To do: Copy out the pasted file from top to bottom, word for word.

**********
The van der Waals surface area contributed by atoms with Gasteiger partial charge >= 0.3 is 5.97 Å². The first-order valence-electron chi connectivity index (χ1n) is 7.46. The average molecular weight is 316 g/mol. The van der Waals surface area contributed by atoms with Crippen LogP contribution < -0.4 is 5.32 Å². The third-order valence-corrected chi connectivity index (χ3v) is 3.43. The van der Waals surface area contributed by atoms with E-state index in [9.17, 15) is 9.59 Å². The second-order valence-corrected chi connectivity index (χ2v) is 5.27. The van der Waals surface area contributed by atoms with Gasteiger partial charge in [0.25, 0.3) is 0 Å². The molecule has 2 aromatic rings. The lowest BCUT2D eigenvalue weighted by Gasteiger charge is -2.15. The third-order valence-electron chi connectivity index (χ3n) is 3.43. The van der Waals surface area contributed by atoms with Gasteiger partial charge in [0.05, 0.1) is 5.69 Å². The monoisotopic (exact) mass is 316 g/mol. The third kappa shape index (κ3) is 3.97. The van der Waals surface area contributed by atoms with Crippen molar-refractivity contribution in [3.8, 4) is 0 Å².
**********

The van der Waals surface area contributed by atoms with Gasteiger partial charge >= 0.3 is 5.97 Å². The first-order valence-electron chi connectivity index (χ1n) is 7.46. The average molecular weight is 316 g/mol. The van der Waals surface area contributed by atoms with Crippen LogP contribution < -0.4 is 5.32 Å². The third-order valence-corrected chi connectivity index (χ3v) is 3.43. The van der Waals surface area contributed by atoms with E-state index in [9.17, 15) is 9.59 Å². The second-order valence-corrected chi connectivity index (χ2v) is 5.27. The van der Waals surface area contributed by atoms with Gasteiger partial charge in [0.25, 0.3) is 0 Å². The molecule has 2 aromatic rings. The lowest BCUT2D eigenvalue weighted by Gasteiger charge is -2.15. The third-order valence-electron chi connectivity index (χ3n) is 3.43. The van der Waals surface area contributed by atoms with Gasteiger partial charge in [0.05, 0.1) is 5.69 Å². The monoisotopic (exact) mass is 316 g/mol. The third kappa shape index (κ3) is 3.97. The van der Waals surface area contributed by atoms with Crippen molar-refractivity contribution in [3.8, 4) is 0 Å².